A group of mayors and municipal groups from across Illinois is deriding an influential lawmakers’ blueprint for stabilizing their police and fire pension funds, some of which are teetering on the brink of insolvency.
The Pension Fairness for Illinois Communities Coalition, which comprises nearly 100 mayors and municipal groups, released a statement Thursday night claiming the package from State Sen. Terry Link risks leaving their pension funds in even worse financial shape.
“This proposal is not an ‘agreement’ that brings comprehensive and long-term solutions, but merely window dressing that covers up the real impact on taxpayers and allows the unsustainable public safety pension crisis to continue to spiral out of control,” the statement reads.
Link, a Waukegan Democrat, outlined several proposals to municipal leaders and police and fire lobbyists this week that he said would provide stability to more than 600 public safety pension funds outside of Chicago. Altogether, those funds are projected to be underfunded by at least $8.4 billion.
Link has not yet introduced his proposals in bill form, and it’s unclear whether he will before lawmakers head home for the summer at the end of next week. But the blueprint he outlined during a closed-door meeting, first reported by WBEZ, would ease restrictions on how and where pension funds can invest their money, with the goal of allowing them to earn more in the stock market.
Link also wants to rejigger the makeup of the hundreds of five-member boards that govern public safety pension funds, and he aims to give smaller funds more investment power by allowing them to pool their money.
But it’s Link’s call for a five-year moratorium on further pension changes that would spell doom for the grander hopes of suburban and downstate mayors. They’ve been calling for a cut to the three percent compounding annual pension benefit increases given to cops and firefighters, higher retirement ages, more contributions from workers and scaled back “pension sweeteners” - their term for benefit enhancements that state lawmakers have approved over the years.
To that end, Link’s blueprint merely “nibbles around the edges,” said Mark Fowler, executive director of the Northwest Municipal Conference, which lobbies for dozens of northwest suburbs.
“If you put a moratorium in on addressing any pension sweeteners or pension changes, you’re five years down the road...[and] the problem continues to spiral out of control and you’ve got pensions in Illinois that will not be able to pay out benefits,” Fowler said.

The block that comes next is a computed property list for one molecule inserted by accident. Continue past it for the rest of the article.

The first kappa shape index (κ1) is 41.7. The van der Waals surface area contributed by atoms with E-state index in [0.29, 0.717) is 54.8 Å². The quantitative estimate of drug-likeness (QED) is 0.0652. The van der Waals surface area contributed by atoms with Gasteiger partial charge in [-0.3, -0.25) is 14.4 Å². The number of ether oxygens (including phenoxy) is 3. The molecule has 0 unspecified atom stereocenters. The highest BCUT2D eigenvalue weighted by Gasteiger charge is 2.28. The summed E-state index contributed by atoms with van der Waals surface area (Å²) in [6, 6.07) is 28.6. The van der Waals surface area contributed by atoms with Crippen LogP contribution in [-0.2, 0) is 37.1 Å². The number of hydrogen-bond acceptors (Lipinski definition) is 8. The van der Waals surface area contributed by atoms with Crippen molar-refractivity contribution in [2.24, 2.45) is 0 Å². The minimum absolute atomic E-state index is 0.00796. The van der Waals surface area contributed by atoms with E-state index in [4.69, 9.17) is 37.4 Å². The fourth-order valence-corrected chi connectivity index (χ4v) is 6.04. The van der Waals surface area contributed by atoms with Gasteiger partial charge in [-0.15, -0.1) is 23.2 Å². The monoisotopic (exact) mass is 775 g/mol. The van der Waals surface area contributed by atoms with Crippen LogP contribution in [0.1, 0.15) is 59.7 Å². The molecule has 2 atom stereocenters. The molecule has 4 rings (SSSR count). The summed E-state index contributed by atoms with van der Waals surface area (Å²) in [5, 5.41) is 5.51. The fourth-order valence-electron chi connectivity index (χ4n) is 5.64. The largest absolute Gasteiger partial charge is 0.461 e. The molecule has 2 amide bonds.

Mayors around Illinois have been lobbying for years to have police and fire pension benefits reduced, but their efforts seemed to be gaining some traction this year, after state lawmakers overhauled pensions for state workers and for some in Chicago. Towns across Illinois complain that ever-rising state-mandated pension contributions are crowding core services out of their budgets, while they watch the health of many pension funds continue to decline.
While the coalition blames benefit enhancements for their skyrocketing pension costs, unions and some actuaries claim the spike comes courtesy of a decades-old funding mechanism that backloads pension contributions.
Link has suggested he won’t go for the type of benefit cuts included in other recent pension laws because he believes they violate a clause in the state’s constitution that says pension benefits “shall not be diminished.” The controversial new state pension law is now on hold, pending the outcome of several court challenges.
But Fowler said that shouldn’t stop pension reform for downstate police and fire funds.
“I don’t quite understand why those were constitutional decisions or those were proposals that passed the muster of the General Assembly, yet we’re not allowed to even present those proposals,” Fowler said.
Representatives for downstate police and fire pension funds did not immediately respond to requests for comment. Senator Link has not returned several phone calls from WBEZ.
But earlier this week, Link said he may officially introduce his pension changes “fairly soon.”
“And I think that this is something that everybody agrees on,” he said.
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